chapter 26 continued

But once again, I’ve been reminded that my U.S. expectations need to stay in the U.S.  Having learned that buses can be sold out around holidays, I went to the ticket counter to purchase a ticket one day early during the Semana Santa (Easter week) holiday.  It seems as though the buses are always running so getting where you want to go is not a problem and as long as you have your ticket you also have an assigned seat.  They leave exactly on schedule, which amazes me, because I have not found anything else in C.R. that does anything on schedule.  Except closing maybe.  The stores do seem to close on time. 

Anyway, I bought my ticket but in looking at it more closely when I got home I discovered that the date of departure was that same day, but I wanted to go the next day, which was Friday (Good Friday).  The good news is that they have begun preparing the road for asphalt so the drive into Santa Cruz where the bus station is takes only about a half hour (instead of one painful hour).  So after I got over being mad at myself for not checking my ticket closely while I was still at the counter, I got in my car and made the trip back to Santa Cruz.  The guy behind the counter gave me a quizzical look because he knew he had sold me a ticket just an hour or so ago.  I figured I had not made myself clear that I wanted a ticket for Good Friday the first time because the departure time on the ticket was correct; it was that in my mind, the date was not the date I wanted.  So this time I emphasized “Friday”.  He said “no”, I said what do you mean “no”, he said no busses on Good Friday.  That’s when I discovered I had lost a day.  You see, when I asked for a ticket for tomorrow, he had given me one.  Tomorrow was Thursday, I thought it was Friday, I had twilight zoned out.   My friends here tell me that’s good.  I’m finally getting into the tico rhythm.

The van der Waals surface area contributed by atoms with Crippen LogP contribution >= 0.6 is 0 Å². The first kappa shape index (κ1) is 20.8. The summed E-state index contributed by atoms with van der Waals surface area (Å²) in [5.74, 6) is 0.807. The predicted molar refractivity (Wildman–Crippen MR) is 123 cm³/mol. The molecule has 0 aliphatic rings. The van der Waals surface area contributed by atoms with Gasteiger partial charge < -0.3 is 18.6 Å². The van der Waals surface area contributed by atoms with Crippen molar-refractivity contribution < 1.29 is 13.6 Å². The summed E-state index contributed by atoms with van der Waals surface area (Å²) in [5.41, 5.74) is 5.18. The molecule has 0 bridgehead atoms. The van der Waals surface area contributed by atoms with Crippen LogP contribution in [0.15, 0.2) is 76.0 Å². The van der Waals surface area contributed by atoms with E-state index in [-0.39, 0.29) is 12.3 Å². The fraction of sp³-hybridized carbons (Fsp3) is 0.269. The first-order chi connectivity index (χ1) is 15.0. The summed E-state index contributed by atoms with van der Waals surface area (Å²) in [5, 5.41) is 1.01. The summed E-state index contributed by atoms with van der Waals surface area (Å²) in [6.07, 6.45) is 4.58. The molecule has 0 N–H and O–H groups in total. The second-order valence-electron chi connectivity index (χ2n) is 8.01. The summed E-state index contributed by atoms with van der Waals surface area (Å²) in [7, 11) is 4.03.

Buses in S.J. are a different story.  Still no chickens or pigs but tons of people and there are more buses than I would ever attempt to count.  There are buses going all directions and on the narrow streets with an also uncountable number of cabs zipping around.  It’s amazing how few accidents there are. 

And do you think there is any such thing as a printed bus schedule?  Or a sign indicating a bus stop?  Or any indication of which bus goes where?  The people who live there seem to know. 

I’ve asked Al how does anyone know which bus goes where and when and where do you catch it.  He takes the bus all the time because his vision is to too limited to allow him to drive.  He couldn’t answer the question.  He just said “the people know”. 

Well, it’s obvious he knows but he couldn’t tell me how he learned it.  He’s lived there nearly fifteen years.  Maybe it comes to you by osmosis.